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Kulanjan
     

Kulanjan

4.0 1
by Toumani Diabaté
 
Earthy but ambitious, the new album from bluesman Taj Mahal, kora virtuoso Toumani Diabate, and a troupe of Malian musicians goes beyond the typical cross-cultural jam session and digs into something far more profound. The music on KULANJAN actually reconstructs history, gathering up the elements from the

Overview

Earthy but ambitious, the new album from bluesman Taj Mahal, kora virtuoso Toumani Diabate, and a troupe of Malian musicians goes beyond the typical cross-cultural jam session and digs into something far more profound. The music on KULANJAN actually reconstructs history, gathering up the elements from the scattered, obliterated, and erased remnants of a common past. You can't plan for a magical recording like this, just hope and pray, but with an African-American roots wizard and the keeper of thousand-year-old praise songs from the royal courts of Mali, the odds seem in posterity's favor. Meeting in a Georgia recording studio, Taj and his West African guests flip through a tattered musical family album -- visiting with the blues, rural American tunes, West African praise songs -- and fill in the blanks. "Queen Bee," the honey-sweet duet that opens the disc, buzzes with Diabate's kora filigrees while Taj's sandpaper vocals engage Ramata Diakite's high trilling verses in Mandeng. Taj's steel guitar draws folksy blue melody from deep within the ancient scales of the kora, imagining a kind of Rosetta stone for African and African-American music. Calabash percussion and kora transform "Catfish Blues" into a ghostly incantation that recalls the Songhai guitar magic of Ali Farka Toure, while the rousing "Fanta" unites the balafon with a European cousin, the piano, amid soulful shouts, grunts, and improvised French lyrics. For Taj Mahal and Toumani Diabate, kindred spirits in cross-cultural music making, this magical meeting was all but inevitable, and you can feel the accumulation of collective history in every well-chosen note. For the listener, this casual session has the feeling of a family reunion. KULANJAN has that heirloom quality, a recording to be treasured by generations to come.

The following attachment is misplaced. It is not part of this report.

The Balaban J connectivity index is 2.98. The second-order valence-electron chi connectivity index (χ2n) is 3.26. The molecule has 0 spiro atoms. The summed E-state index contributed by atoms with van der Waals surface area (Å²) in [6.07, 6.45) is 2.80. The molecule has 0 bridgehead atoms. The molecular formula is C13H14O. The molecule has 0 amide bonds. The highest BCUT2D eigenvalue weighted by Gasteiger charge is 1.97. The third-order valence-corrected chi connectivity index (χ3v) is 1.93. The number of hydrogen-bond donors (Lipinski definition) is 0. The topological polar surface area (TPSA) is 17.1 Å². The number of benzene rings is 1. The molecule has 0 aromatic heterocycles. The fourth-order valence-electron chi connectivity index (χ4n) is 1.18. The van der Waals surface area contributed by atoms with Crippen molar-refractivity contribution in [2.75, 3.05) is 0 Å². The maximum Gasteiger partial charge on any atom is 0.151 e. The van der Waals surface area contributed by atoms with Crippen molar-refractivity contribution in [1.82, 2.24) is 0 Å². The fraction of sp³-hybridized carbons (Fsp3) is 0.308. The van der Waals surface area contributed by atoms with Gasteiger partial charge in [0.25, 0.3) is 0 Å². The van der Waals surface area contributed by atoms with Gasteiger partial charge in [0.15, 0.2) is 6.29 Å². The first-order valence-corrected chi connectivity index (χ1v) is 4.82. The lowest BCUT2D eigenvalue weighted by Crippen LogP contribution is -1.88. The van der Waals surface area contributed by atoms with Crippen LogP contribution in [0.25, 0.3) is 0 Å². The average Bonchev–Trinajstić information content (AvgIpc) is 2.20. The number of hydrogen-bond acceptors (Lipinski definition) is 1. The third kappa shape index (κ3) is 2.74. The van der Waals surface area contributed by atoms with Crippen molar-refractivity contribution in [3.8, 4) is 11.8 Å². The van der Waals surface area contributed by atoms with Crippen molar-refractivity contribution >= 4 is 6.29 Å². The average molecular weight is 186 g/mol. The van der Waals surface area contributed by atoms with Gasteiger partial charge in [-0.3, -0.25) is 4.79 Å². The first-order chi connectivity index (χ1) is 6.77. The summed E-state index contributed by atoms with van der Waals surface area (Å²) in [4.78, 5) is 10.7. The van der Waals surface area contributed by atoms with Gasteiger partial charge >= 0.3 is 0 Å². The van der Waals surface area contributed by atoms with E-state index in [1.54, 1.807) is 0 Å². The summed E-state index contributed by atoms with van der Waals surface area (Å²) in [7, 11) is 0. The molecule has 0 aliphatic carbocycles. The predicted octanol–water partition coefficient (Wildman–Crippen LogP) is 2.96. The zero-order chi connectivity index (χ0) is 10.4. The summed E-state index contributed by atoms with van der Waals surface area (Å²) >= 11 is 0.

Editorial Reviews

All Music Guide - Michael Gallucci
This informal collaboration between veteran American bluesman Mahal and Malian kora (it's a 21-stringed lute-like instrument) master Diabate was recorded in an Athens, GA, studio with a sextet of West African string instrumentalists and vocalists. It sounds like a half a world away, with the two mixed cultures merging to create traditional blues based on non-traditional musical values. Mahal's gruff, weary voice is soothed by the Malian crew's sweet tones; conversely, the leaders' picking styles sound as if they were harvested from the same land. Natural, unpretentious, and occasionally sensual, Kulanjan is classy world music without the stuffy undertones.

Product Details

Release Date:
08/03/1999
Label:
Hannibal
UPC:
0031257144421
catalogNumber:
571444

Related Subjects

Tracks

Album Credits

Performance Credits

Toumani Diabaté   Primary Artist,Kora
Taj Mahal   Guitar,Piano,Vocals,Hand Clapping
Lucy Duran   Kora
Kassé-Mady Diabaté   Guitar,Vocals,Tenor (Vocal)
Bassekou Kouyate   Bass,Ngoni
Ramata Diakité   Vocals
Ballaké Sissoko   Kora
Banning   Guitar
Lasana Diabate   Balafon
Ramatou Diakité   Hand Clapping

Technical Credits

Joe Boyd   Producer
Jerry Boys   Engineer
Lucy Duran   Producer,Liner Notes
John Keane   Engineer
Tony Wright   Cover Art
Adam Larson   Artwork
Tony Wright   Cover Art

Customer Reviews

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Kulanjan 4 out of 5 based on 0 ratings. 1 reviews.
Guest More than 1 year ago
I've enjoyed this in a big way. The cross between southern American blues and southern Asian ??? gives the entire CD an interesting flavor.